First, the good news.
“I reckon we’ve probably hit peak sauvignon blanc,” says Andrew Shedden, head of fine wine at Dan Murphy’s, of the drinking habits of Australian wine consumers. “It’s still massive and it’s going to stay massive. But a lot of people who were drinking just sauv blanc are now trying chardonnay, riesling or pinot gris. Or maybe even vermentino.”
As a wine buyer, it’s Shedden's job to know not just what we’re drinking now, but what we’ll be drinking tomorrow – and how.
Broadsheet Access members get special tables at busy restaurants, tickets to exclusive events and discounts on food, coffee, brand offers and more.Find out more
“People want to try different things,” he says. “The growth is coming from lighter-style reds and whites. And we’re starting to move towards style and occasion rather than varietal. Instead of your best shiraz, it’s your best light, medium and fuller reds. Winemakers are getting more expressive.”
Moroney was also a judge in Dan Murphy’s inaugural Decoded Wine Awards, a new initiative for wine-lovers seeking a guide to wines both over and under the $20 benchmark.
“It’s a wine awards for wine lovers, not wine experts,” says Shedden. “It’s trying to cut the crap and get down to the basics of why a wine is great. Wine can be so serious sometimes, particularly when you get to the upper echelons. But for the average punter, you just want joy. What else could you possibly want?”
We asked Shedden to reflect on the judging process and shepherd us through three movements we can expect in 2020.
One of the most interesting developments has been in lighter-style reds, with some previously niche varietals making a bigger splash. “Pinot noir’s been booming for a couple of years,” says Shedden. “That continues to grow to stratospheric levels. But there’s [also] some unbelievable grenache, tempranillo and pinot meunier.”
That pinot meunier Shedden is referring to is the Seppelt Drumborg Pinot Meunier, grown in Henty, Victoria. “It’s just really different,” he says. “It has a slightly different edge that’s exciting and alluring. When I tasted it blind, I thought it was pinot noir. It’s just cool.”
Some spicier wines also managed to turn Shedden's head, including Z Wine’s Rustica Grenache from the Barossa. “We’ve grown grenache in Australia forever,” he says, “but we used to make some quite rustic styles. GSM [an acronym for grenache, shiraz and mataro] is the most famous blend, but you’re starting to see this lighter style of grenache which is a lot [more] accessible. The Rustica Grenache is about $16 and unbelievable quality.”
Wines that are not-quite-red but also not-quite-white are also having a moment. “The rise of rosé is extraordinary,” says Shedden. “Five years ago, we probably had one bay of rosé [in store]. These days most have gone to three. I don’t know if people didn’t take them seriously – the retailer, consumer and winemaker – [but] now they are, and that’s awesome.”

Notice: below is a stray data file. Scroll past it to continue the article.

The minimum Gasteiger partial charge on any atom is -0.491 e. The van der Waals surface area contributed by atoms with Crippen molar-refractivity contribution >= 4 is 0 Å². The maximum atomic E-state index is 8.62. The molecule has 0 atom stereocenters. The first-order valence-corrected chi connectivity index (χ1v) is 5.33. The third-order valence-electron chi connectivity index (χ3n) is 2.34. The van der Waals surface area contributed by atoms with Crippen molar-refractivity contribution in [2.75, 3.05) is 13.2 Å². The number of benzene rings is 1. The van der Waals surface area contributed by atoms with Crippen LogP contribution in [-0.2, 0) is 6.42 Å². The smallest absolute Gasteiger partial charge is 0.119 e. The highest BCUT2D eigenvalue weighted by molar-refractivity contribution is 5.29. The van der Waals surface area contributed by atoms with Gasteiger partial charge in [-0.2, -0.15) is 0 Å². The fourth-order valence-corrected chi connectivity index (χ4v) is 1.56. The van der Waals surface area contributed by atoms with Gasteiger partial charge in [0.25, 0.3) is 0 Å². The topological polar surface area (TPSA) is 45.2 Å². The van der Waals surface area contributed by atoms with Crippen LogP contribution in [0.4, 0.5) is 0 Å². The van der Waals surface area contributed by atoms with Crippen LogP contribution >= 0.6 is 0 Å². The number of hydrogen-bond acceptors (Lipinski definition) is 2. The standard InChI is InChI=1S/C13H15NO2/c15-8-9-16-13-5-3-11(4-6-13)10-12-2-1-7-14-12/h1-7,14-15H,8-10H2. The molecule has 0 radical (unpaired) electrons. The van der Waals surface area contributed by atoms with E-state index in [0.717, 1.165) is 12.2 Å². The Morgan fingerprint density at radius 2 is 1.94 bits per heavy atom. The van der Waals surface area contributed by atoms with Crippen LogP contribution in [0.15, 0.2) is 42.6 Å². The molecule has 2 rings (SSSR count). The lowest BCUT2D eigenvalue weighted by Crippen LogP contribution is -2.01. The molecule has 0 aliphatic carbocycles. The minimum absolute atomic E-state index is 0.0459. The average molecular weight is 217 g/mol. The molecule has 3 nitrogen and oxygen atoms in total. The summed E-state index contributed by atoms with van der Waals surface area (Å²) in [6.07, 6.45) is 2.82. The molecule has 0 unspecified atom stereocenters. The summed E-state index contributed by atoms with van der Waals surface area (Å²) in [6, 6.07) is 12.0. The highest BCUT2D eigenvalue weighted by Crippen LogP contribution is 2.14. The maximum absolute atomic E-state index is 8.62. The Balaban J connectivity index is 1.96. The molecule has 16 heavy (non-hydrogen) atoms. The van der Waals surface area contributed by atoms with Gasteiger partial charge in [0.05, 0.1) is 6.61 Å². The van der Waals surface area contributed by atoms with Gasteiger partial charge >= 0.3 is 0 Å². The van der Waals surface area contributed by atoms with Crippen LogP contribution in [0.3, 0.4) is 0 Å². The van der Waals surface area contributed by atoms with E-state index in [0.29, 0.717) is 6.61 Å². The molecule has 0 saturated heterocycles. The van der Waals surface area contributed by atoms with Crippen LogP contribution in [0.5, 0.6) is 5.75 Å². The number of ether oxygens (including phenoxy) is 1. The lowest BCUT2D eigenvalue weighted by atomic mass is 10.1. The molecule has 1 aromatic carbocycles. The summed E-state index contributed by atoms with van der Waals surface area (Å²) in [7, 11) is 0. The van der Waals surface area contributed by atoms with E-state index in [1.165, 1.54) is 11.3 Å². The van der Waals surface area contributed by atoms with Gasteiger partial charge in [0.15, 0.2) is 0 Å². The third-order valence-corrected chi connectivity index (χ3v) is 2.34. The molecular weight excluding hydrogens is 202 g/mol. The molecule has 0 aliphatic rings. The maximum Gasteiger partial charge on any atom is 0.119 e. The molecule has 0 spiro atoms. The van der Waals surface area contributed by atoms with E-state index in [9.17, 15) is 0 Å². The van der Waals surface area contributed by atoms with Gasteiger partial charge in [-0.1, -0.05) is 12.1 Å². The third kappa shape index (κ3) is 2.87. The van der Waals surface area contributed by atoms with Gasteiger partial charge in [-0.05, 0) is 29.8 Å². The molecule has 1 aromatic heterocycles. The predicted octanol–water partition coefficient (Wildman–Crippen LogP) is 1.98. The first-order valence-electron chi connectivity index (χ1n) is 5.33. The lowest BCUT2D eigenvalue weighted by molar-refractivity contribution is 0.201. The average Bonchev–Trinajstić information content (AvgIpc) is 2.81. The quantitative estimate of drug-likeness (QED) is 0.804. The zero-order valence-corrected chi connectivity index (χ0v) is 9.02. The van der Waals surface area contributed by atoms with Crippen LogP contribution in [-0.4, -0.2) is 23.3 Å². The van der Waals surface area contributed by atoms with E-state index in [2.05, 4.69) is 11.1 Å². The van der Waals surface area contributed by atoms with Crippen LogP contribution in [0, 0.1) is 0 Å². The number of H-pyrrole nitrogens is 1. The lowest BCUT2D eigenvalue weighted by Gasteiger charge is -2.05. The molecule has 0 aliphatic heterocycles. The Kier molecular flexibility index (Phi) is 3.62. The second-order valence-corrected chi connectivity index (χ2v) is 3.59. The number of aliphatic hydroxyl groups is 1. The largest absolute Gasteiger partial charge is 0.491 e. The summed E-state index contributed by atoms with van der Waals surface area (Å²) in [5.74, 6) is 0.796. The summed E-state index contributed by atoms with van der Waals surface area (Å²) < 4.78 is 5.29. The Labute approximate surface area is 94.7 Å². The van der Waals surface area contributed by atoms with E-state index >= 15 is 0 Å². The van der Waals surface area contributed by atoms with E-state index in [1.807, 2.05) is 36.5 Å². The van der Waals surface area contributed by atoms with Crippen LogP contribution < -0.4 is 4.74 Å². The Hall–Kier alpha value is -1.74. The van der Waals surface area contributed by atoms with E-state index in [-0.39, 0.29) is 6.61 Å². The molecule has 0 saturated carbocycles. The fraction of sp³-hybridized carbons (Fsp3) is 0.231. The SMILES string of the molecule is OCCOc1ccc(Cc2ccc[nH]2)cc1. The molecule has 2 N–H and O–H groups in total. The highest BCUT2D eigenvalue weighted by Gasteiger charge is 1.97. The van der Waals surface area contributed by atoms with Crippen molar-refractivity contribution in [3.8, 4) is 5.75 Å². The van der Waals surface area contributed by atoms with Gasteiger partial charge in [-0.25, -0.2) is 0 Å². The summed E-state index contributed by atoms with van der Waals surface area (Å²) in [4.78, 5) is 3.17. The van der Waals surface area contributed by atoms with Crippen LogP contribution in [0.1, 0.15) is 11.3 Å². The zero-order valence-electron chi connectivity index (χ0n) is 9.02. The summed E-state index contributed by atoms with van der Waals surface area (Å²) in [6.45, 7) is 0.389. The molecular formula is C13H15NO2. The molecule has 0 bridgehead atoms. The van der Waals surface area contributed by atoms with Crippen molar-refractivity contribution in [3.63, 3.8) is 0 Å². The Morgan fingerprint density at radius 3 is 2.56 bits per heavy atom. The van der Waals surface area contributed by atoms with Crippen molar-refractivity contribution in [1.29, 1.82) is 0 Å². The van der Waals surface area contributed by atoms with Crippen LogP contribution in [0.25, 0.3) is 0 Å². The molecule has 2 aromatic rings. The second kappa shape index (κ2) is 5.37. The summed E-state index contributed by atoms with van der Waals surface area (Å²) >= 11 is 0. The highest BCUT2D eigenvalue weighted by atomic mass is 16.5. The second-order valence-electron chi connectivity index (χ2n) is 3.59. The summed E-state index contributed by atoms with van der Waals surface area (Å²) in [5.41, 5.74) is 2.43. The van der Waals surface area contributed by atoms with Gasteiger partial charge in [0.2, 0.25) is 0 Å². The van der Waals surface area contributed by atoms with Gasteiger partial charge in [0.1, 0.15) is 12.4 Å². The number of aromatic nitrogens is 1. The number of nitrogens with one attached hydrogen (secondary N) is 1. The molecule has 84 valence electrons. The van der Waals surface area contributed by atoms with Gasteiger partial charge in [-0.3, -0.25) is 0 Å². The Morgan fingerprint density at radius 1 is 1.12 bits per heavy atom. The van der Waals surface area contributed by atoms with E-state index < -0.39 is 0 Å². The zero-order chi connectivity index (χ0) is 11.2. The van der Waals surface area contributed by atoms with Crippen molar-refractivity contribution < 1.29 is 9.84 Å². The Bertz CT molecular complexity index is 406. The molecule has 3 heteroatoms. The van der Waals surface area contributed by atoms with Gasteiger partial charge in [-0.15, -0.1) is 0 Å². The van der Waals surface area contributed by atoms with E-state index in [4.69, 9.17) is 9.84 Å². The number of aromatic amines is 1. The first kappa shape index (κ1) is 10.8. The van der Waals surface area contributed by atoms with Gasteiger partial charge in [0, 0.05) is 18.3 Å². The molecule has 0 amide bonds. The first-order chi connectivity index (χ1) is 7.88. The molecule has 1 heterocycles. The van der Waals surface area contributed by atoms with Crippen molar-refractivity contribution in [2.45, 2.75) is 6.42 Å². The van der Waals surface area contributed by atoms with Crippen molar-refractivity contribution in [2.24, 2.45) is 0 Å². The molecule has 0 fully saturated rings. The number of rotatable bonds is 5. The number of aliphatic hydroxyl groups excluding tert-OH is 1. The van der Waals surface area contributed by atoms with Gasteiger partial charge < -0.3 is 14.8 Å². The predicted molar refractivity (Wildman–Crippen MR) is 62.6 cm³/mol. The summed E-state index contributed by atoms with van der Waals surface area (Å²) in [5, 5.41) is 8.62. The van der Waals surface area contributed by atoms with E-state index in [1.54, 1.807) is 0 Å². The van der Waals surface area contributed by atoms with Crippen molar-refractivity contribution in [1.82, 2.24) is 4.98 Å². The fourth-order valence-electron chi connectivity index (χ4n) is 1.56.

One choice example of the new wave of rosé is Blue Pyranees Bone Dry Rosé. “The name says everything you need to know,” says Shedden. “There’s a trend of more pale, blush colour and absolutely dry. Ten years ago rosé was more fruity and voluptuous. This is not that [and] it’s great.”
The real revelation for Shedden in judging wines for the Decoded Awards was seeing a new generation of chardonnay return to prominence, following the barren years of largely “awful” chardonnay produced in the ‘80s and ‘90s. “Most of those we tasted still have the level of complexity you expect in a chardonnay, whether from oak influence or malolactic fermentation or a bit of lees stirring,” he says. “But they’re more lean, linear, crisp and delicious [than traditional iterations].”
Shedden says the perfect example of modern chardonnay is the Devil’s Lair Hidden Cave Chardonnay, which clocks in at under $20. “The way the oak is integrated into this chardonnay complements it rather than smashing it,” he says.
Shedden’s final bit of advice is to find yourself a bottle of Craggy Range Sauvignon Blanc. “This is everything a Marlborough drinker would love [Marlborough in New Zealand is famous for its sauv blanc]. But just so much [better] than what people are used to,” he says. “Let’s be honest: there’s some pretty average wine out there. That Craggy Range is some of the best expressions of sauv blanc I’ve ever had.”
See how these wines fared and more in the full list of finalists and winners of the Dan Murphy’s inaugural Decoded Wine Awards.
This article is produced by Broadsheet in partnership with Dan Murphy’s.